The GI endoscopy space has been strongly affected by the fact that duodenoscopes contaminated with the "superbug" carbapenem-resistant Enterobacteriaceae were linked to numerous deaths in the US in 2015 and 2016. Subsequent FDA-mandated postmarket surveillance studies found higher than anticipated contamination rates in reprocessed duodenoscopes, caused largely by the presence of reusable components—namely fixed endcaps—that are difficult to sterilize or that render proper sterilization of other parts challenging.

As a result, in August 2019, the FDA issued a recommendation for hospitals and endoscopy facilities to begin transitioning toward the use of disposable endcap duodenoscopes and those that contain disposable components that increase the ease of reprocessing.

The complications surrounding reusable duodenoscopes have spurred a flurry of innovation in the field of disposable duodenoscopes; notably, on December 13, 2019, Boston Scientific's EXALT Model D received FDA clearance for use in ERCP, rendering it the first fully disposable duodenoscope on the market. Other notable events contributing to innovation to reduce risks in this space include acquisitions, partnerships, and the approval of disposable duodenoscope tips.

Recent Events in the Duodenoscope Market

Date Event
December 2019 Boston Scientific gains FDA 510(k) clearance for the EXALT Model D single-use duodenoscope
November 2019 Pentax launches the DEC Duodenoscope ED340-i10T with disposable components in the US
August 2019 Stryker acquires TSO3, a manufacturer of sterilization devices used in hospital settings for colonoscopes, gastroscopes, and duodenoscopes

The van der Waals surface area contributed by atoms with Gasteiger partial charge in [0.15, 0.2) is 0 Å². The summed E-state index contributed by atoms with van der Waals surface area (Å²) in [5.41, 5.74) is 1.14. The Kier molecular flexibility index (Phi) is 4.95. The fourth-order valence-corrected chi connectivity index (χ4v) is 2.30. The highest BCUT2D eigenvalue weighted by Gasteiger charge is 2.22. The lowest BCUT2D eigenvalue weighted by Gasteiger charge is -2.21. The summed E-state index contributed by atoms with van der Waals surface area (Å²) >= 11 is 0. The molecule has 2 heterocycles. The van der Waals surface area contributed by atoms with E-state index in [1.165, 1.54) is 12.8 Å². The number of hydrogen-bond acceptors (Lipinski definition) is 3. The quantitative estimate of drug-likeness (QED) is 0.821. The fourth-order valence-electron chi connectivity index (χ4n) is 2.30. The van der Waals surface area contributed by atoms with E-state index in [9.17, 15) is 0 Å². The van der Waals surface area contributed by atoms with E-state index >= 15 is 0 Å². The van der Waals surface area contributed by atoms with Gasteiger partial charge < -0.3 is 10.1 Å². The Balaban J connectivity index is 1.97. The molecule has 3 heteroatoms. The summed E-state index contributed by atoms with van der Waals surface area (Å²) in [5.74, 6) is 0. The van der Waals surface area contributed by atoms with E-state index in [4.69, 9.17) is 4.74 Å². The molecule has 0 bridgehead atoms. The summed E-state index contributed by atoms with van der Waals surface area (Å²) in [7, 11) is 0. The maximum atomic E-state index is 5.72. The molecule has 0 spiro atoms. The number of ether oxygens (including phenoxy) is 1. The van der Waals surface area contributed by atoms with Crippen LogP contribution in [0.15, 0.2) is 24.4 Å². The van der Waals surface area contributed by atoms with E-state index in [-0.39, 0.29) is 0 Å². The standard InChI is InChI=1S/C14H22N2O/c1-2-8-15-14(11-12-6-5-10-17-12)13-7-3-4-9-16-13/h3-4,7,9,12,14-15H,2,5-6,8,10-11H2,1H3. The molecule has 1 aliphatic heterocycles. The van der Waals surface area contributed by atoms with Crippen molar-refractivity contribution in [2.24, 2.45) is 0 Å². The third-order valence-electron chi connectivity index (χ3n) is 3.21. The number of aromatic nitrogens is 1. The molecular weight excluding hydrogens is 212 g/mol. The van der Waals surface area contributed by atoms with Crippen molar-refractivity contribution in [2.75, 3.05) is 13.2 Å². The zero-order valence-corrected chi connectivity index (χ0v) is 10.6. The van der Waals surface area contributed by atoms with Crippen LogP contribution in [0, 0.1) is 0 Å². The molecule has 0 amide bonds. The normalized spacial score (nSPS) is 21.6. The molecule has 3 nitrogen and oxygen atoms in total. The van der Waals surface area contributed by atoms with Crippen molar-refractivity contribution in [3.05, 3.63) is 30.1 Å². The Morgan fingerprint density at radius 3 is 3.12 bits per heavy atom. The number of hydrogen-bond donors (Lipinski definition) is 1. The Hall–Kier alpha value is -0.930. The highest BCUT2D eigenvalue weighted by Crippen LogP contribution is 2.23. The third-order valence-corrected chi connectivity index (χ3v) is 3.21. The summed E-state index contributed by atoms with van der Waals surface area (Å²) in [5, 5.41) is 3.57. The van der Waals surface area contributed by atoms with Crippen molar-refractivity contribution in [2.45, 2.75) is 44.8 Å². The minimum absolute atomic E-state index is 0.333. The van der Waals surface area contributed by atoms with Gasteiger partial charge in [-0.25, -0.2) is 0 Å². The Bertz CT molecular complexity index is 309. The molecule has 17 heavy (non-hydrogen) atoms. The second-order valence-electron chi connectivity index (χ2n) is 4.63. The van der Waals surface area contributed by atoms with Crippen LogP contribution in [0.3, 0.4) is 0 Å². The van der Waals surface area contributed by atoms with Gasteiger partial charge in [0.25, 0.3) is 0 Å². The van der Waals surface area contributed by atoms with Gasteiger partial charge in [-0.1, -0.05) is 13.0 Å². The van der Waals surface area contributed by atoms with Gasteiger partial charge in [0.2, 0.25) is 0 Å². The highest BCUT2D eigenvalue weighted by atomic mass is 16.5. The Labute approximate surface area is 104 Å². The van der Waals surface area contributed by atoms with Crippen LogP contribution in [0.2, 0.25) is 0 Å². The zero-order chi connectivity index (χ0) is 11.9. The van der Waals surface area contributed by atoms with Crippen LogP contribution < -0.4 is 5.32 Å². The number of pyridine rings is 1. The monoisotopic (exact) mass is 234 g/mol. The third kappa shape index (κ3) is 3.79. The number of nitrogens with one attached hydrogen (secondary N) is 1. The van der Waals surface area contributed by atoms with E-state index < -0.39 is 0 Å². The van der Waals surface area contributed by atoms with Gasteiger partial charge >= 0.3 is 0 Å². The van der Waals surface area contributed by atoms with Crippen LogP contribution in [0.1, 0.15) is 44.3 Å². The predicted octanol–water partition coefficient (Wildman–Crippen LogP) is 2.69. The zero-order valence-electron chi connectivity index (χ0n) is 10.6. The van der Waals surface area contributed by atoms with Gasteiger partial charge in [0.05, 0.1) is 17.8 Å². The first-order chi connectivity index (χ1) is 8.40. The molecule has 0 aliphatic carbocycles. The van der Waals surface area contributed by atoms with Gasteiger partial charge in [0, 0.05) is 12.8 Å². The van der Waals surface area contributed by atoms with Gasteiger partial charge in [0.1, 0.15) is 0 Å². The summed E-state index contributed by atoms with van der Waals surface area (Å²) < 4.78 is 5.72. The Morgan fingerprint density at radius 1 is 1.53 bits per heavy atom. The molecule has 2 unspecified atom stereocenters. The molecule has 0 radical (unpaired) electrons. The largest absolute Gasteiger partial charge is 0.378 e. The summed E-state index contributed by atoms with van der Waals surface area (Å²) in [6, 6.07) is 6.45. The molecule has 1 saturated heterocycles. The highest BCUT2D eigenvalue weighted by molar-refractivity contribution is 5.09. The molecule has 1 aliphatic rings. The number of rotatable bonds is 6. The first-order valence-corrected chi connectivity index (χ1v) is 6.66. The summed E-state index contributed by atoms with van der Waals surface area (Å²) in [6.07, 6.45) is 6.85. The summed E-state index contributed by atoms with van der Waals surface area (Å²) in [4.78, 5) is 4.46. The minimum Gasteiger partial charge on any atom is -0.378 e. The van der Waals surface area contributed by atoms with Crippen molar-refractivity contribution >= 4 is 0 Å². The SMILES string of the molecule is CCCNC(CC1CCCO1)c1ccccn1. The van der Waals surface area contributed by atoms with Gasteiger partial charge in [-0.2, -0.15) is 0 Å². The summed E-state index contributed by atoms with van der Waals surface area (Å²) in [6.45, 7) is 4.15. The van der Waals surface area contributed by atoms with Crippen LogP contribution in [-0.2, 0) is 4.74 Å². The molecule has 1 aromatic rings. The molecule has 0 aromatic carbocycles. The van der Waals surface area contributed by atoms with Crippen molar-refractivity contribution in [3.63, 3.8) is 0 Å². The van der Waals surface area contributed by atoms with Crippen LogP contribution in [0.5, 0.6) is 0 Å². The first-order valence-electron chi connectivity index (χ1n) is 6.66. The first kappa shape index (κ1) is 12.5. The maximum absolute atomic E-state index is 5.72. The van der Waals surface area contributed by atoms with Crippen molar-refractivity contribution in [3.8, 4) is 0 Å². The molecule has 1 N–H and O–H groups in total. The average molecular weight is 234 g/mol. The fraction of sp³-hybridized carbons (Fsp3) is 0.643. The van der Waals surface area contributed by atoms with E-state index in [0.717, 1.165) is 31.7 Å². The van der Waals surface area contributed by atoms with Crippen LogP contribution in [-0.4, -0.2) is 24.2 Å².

August 2019 FDA issues a recommendation for hospitals and facilities to transition away from reusable duodenoscopes and toward disposable duodenoscopes
May 2019 Ambu and Cook Medical announce a partnership to introduce the former's single-use duodenoscope into the US market via the latter's distribution channels
March 2019 FUJIFILM receives FDA clearance for its ED-580XT disposable endcap duodenoscope
September 2017 PENTAX Medical receives a CE mark for its DEC Duodenoscope ED340-i10T with disposable components


Going forward, other market developments, including the entrance of new competitors, are expected. For example, Ambu, which is headquartered in Denmark and has already introduced its single-use aScope product for ENT and bronchoscopy applications, has a single-use duodenoscope that is pending FDA approval; Ambu announced in 2019 that it had partnered with Cook Medical to distribute the single-use duodenoscope globally once it is approved.

Moreover, having already received FDA approval for its fully disposable duodenoscope, Boston Scientific is now aiming for global commercialization; the company has planned a multicenter global clinical trial for the EXALT model D that is expected to start by early 2020.

In addition to eliminating the potential for disease transmission, disposable duodenoscopes could increase accessibility to the ERCP procedures that these endoscopes are designed to perform. This is because the cost of acquiring them is expected to be a fraction of the current US average selling price of approximately $30,000 for reusable duodenoscopes.

“The release of the first disposable duodenoscope marks a new era in this market that has the potential to transform a part of healthcare. Patients will be safer and potentially more patients will gain access to ERCP than in the past when very expensive capital equipment was the only route to endoscopy. It will be interesting to learn more about how providers intend to integrate disposable duodenoscopes into their practice as specialists gain greater familiarity and experience with this new option.”

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